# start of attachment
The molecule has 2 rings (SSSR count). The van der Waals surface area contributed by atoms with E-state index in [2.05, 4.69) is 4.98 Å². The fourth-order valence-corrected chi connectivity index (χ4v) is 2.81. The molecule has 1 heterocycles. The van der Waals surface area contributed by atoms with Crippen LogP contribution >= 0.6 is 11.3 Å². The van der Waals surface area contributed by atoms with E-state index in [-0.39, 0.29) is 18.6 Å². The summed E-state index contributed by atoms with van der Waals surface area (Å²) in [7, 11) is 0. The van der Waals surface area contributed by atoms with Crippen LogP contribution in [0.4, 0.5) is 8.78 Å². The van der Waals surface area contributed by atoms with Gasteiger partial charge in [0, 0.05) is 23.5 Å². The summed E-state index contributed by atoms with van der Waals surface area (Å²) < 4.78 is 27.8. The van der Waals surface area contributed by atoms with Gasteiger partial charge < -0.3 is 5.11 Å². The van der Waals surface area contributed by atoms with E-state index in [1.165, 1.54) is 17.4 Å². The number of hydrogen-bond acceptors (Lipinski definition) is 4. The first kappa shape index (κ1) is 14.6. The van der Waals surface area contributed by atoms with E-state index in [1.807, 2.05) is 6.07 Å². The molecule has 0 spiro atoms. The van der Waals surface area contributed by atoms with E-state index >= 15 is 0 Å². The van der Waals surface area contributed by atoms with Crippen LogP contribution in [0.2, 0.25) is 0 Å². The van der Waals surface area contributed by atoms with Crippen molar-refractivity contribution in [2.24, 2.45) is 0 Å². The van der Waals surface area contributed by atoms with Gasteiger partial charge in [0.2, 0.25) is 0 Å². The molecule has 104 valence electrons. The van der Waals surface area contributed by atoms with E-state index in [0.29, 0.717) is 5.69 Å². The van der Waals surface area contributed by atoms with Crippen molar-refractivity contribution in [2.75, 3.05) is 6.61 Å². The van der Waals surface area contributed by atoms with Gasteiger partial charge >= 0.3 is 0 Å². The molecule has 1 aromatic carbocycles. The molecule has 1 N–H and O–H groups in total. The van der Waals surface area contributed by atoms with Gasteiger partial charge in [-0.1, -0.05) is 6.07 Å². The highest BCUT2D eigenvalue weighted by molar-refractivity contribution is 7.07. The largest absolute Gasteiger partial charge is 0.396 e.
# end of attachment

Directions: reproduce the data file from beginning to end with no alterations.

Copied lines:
The molecule has 2 rings (SSSR count). The van der Waals surface area contributed by atoms with E-state index in [2.05, 4.69) is 4.98 Å². The fourth-order valence-corrected chi connectivity index (χ4v) is 2.81. The molecule has 1 heterocycles. The van der Waals surface area contributed by atoms with Crippen LogP contribution >= 0.6 is 11.3 Å². The van der Waals surface area contributed by atoms with E-state index in [-0.39, 0.29) is 18.6 Å². The summed E-state index contributed by atoms with van der Waals surface area (Å²) in [7, 11) is 0. The van der Waals surface area contributed by atoms with Crippen LogP contribution in [0.4, 0.5) is 8.78 Å². The van der Waals surface area contributed by atoms with Gasteiger partial charge in [0, 0.05) is 23.5 Å². The summed E-state index contributed by atoms with van der Waals surface area (Å²) < 4.78 is 27.8. The van der Waals surface area contributed by atoms with Gasteiger partial charge < -0.3 is 5.11 Å². The van der Waals surface area contributed by atoms with E-state index in [1.165, 1.54) is 17.4 Å². The number of hydrogen-bond acceptors (Lipinski definition) is 4. The first kappa shape index (κ1) is 14.6. The van der Waals surface area contributed by atoms with E-state index in [1.807, 2.05) is 6.07 Å². The molecule has 0 spiro atoms. The van der Waals surface area contributed by atoms with E-state index >= 15 is 0 Å². The van der Waals surface area contributed by atoms with Crippen LogP contribution in [0.2, 0.25) is 0 Å². The van der Waals surface area contributed by atoms with Crippen molar-refractivity contribution in [2.24, 2.45) is 0 Å². The van der Waals surface area contributed by atoms with Gasteiger partial charge in [0.2, 0.25) is 0 Å². The molecule has 104 valence electrons. The van der Waals surface area contributed by atoms with E-state index in [0.29, 0.717) is 5.69 Å². The van der Waals surface area contributed by atoms with Crippen molar-refractivity contribution in [2.75, 3.05) is 6.61 Å². The van der Waals surface area contributed by atoms with Gasteiger partial charge >= 0.3 is 0 Å². The molecule has 1 aromatic carbocycles. The molecule has 1 N–H and O–H groups in total. The van der Waals surface area contributed by atoms with Gasteiger partial charge in [-0.1, -0.05) is 6.07 Å². The highest BCUT2D eigenvalue weighted by molar-refractivity contribution is 7.07. The largest absolute Gasteiger partial charge is 0.396 e.